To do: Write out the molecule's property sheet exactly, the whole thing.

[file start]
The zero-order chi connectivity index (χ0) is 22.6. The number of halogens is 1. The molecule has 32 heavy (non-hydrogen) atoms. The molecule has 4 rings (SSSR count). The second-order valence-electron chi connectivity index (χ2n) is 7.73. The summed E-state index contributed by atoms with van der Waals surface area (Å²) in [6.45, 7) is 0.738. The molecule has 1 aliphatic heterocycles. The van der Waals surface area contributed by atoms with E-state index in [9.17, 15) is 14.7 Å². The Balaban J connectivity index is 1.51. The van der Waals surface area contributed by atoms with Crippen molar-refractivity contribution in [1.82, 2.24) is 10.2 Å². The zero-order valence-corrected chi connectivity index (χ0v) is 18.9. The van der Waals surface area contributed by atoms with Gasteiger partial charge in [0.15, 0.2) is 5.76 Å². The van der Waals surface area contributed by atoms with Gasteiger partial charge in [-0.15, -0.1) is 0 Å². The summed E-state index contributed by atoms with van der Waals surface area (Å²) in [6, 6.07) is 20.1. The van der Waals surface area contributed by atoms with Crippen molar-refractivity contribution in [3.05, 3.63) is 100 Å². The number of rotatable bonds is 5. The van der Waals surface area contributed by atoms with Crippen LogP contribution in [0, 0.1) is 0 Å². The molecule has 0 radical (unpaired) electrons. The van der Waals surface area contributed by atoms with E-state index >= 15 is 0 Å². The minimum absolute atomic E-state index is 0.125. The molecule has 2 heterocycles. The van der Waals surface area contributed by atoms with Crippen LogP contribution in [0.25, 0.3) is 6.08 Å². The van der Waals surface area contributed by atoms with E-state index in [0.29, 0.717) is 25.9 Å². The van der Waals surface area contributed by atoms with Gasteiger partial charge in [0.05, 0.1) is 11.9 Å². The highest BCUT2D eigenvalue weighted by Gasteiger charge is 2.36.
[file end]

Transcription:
The zero-order chi connectivity index (χ0) is 22.6. The number of halogens is 1. The molecule has 32 heavy (non-hydrogen) atoms. The molecule has 4 rings (SSSR count). The second-order valence-electron chi connectivity index (χ2n) is 7.73. The summed E-state index contributed by atoms with van der Waals surface area (Å²) in [6.45, 7) is 0.738. The molecule has 1 aliphatic heterocycles. The van der Waals surface area contributed by atoms with E-state index in [9.17, 15) is 14.7 Å². The Balaban J connectivity index is 1.51. The van der Waals surface area contributed by atoms with Crippen molar-refractivity contribution in [1.82, 2.24) is 10.2 Å². The zero-order valence-corrected chi connectivity index (χ0v) is 18.9. The van der Waals surface area contributed by atoms with Gasteiger partial charge in [0.15, 0.2) is 5.76 Å². The van der Waals surface area contributed by atoms with Gasteiger partial charge in [-0.15, -0.1) is 0 Å². The summed E-state index contributed by atoms with van der Waals surface area (Å²) in [6, 6.07) is 20.1. The van der Waals surface area contributed by atoms with Crippen molar-refractivity contribution in [3.05, 3.63) is 100 Å². The number of rotatable bonds is 5. The van der Waals surface area contributed by atoms with Crippen LogP contribution in [0, 0.1) is 0 Å². The molecule has 0 radical (unpaired) electrons. The van der Waals surface area contributed by atoms with E-state index >= 15 is 0 Å². The minimum absolute atomic E-state index is 0.125. The molecule has 2 heterocycles. The van der Waals surface area contributed by atoms with Crippen LogP contribution in [0.25, 0.3) is 6.08 Å². The van der Waals surface area contributed by atoms with E-state index in [0.29, 0.717) is 25.9 Å². The van der Waals surface area contributed by atoms with Gasteiger partial charge in [0.05, 0.1) is 11.9 Å². The highest BCUT2D eigenvalue weighted by Gasteiger charge is 2.36.